With trade negotiations with both China and Mexico bogged down in trivial minutae, it was beginning to appear that Trump’s campaign promise to impose tariffs on both was nothing more than a ploy to win votes.  After all, we’ve seen this movie dozens of times over the past decades:  endless talk about intellectual property rights, labor laws, unfair government subsidies.  The list goes on and on and, in the end, our trade deficit gets bigger and bigger while our manufacturing sector withers.

Then, a few days ago, the above-linked report appeared.  Perhaps Trump has just been giving the “globalists” one last shot at negotiating something meaningful so that, at least, they can’t say he didn’t try.  But it seems that he’s getting fed up with the lack of progress.

Reportedly, in the presence of the “globalists” on his economic team – U.S. Trade Representative Robert Lighthizer and Economic Council director Gary Cohn, among others (which perhaps included daughter Ivanka and her husband Jared Kushner?) – Trump told chief of staff John Kelly:

So, John, I want you to know, this is my view. I want tariffs. And I want someone to bring me some tariffs … I know there are some people in the room right now that are upset. I know there are some globalists in the room right now. And they don’t want them, John, they don’t want the tariffs. But I’m telling you, I want tariffs.

Do it, John!  Draw up a tariff plan.  Help President Trump implement it and our long, long nightmare of trade policy idiocy will finally be over!  Then, instead of debt ceiling and budget negotiations getting deadlocked over how to pay for everything, our congressmen will have a new problem – what to do with all the additional revenue.

Let’s not give up hope yet.


Thank you Sheriff Joe. Thank you President Trump

August 27, 2017

http://www.reuters.com/article/us-usa-trump-arpaio-idUSKCN1B600O

As reported in the above-linked Reuters article, President Trump has pardoned Joe Arpaio, former sheriff of Maricopa County in Arizona.  Sheriff Joe was famous for his relentless round-up of illegal aliens and for his tough, but not brutal, treatment of all criminals.  As reported in the article:

He reinstated chain gangs, made inmates wear uniforms that were pink or old-fashioned black and white stripes and forbade them coffee, salt and pepper.

That’s it?  No beatings or torture?  He just made them wear uniforms, do real work and took away their coffee?  What an animal!  Seriously, we need a lot more sheriffs like this.  The sight of chain gangs when I was a kid helped me decide early on that I wanted to stay on the right side of the law.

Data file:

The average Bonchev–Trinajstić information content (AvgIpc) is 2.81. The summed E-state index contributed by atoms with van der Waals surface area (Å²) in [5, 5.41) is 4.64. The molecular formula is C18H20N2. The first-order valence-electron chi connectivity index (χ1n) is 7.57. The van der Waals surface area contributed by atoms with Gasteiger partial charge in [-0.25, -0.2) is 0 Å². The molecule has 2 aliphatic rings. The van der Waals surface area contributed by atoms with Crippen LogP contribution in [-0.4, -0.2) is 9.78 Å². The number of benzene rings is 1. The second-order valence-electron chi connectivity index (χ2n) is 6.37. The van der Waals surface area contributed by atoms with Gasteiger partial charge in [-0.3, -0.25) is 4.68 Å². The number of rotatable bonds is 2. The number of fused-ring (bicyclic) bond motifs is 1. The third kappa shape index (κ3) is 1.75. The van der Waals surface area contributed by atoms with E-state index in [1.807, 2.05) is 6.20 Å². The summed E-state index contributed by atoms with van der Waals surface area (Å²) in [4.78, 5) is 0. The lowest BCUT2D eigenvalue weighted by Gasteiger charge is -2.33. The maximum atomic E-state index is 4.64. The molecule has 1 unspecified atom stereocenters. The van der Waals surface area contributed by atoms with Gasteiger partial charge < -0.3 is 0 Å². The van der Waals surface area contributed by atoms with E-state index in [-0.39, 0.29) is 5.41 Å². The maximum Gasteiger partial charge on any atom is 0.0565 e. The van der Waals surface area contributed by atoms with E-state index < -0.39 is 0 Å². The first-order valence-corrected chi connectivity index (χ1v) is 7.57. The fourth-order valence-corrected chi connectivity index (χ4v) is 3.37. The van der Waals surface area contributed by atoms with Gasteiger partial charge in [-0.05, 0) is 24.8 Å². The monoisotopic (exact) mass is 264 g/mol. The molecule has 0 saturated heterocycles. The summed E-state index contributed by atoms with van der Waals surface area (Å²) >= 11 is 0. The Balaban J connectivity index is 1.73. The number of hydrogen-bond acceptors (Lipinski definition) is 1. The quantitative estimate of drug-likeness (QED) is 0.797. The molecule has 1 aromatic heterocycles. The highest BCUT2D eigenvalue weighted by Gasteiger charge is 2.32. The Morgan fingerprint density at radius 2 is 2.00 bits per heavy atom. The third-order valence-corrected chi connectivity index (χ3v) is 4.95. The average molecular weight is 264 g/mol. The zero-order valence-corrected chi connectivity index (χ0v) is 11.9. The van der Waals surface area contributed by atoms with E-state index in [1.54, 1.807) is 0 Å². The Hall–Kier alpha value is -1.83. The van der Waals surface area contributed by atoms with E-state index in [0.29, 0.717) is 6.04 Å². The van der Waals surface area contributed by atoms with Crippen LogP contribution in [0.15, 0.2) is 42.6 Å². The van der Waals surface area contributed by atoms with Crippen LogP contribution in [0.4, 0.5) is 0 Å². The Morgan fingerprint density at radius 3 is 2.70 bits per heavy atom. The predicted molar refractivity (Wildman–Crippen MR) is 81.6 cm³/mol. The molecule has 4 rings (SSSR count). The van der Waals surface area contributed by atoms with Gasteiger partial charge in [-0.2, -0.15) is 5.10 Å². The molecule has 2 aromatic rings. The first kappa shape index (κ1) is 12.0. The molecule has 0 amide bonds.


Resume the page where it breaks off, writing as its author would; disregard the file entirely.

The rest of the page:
To the chagrin of the globalist, open border advocates, Joe Arpaio took his job seriously and did what he could to protect our border and enforce our immigration laws.  His crime?  Focusing on Hispanics in his search for illegal immigrants in a state that borders Mexico.  Who else would he go after?  The notion that this somehow constituted illegal racial profiling is ridiculous.  If another sheriff were to focus on whites while searching for a group of murderous white supremacists, would a judge declare this racial profiling and insist that they include blacks, Hispanics and Asians in their search?  If the victim of a crime describes the perpetrator as black man, is it racial profiling to include only blacks in the police line-up?  Arpaio’s conviction was exactly the kind of overboard political-correctness-run-amok, common-sense-be-damned nonsense that propelled Trump to victory.  Just look at some of the quotes in this article:

“Once again, the president has acted in support of illegal, failed immigration enforcement practices that target people of color and that have been struck down by the courts,” said American Civil Liberties Union Deputy Legal Director Cecillia Wang, who sought the court injunction against Arpaio.

Alejandra Gomez, co-executive director of Living United for Change in Arizona (LUCHA), said: “President Trump pardoned a terrorist tonight. Joe Arpaio intentionally terrorized immigrant communities across Arizona for decades and traumatized an entire generation of Arizonans…  The only proper place for him is in a jail cell,” Gomez said in a statement.

“Illegal, failed immigration enforcement practices?”  How about Obama’s illegal refusal to enforce immigration laws at all?  Somebody had to do something, and Sheriff Joe stepped up.  And then this Gomez character from some obscure, fringe group in Arizona goes so far as to call him a “terrorist.”  It’s truly over the top.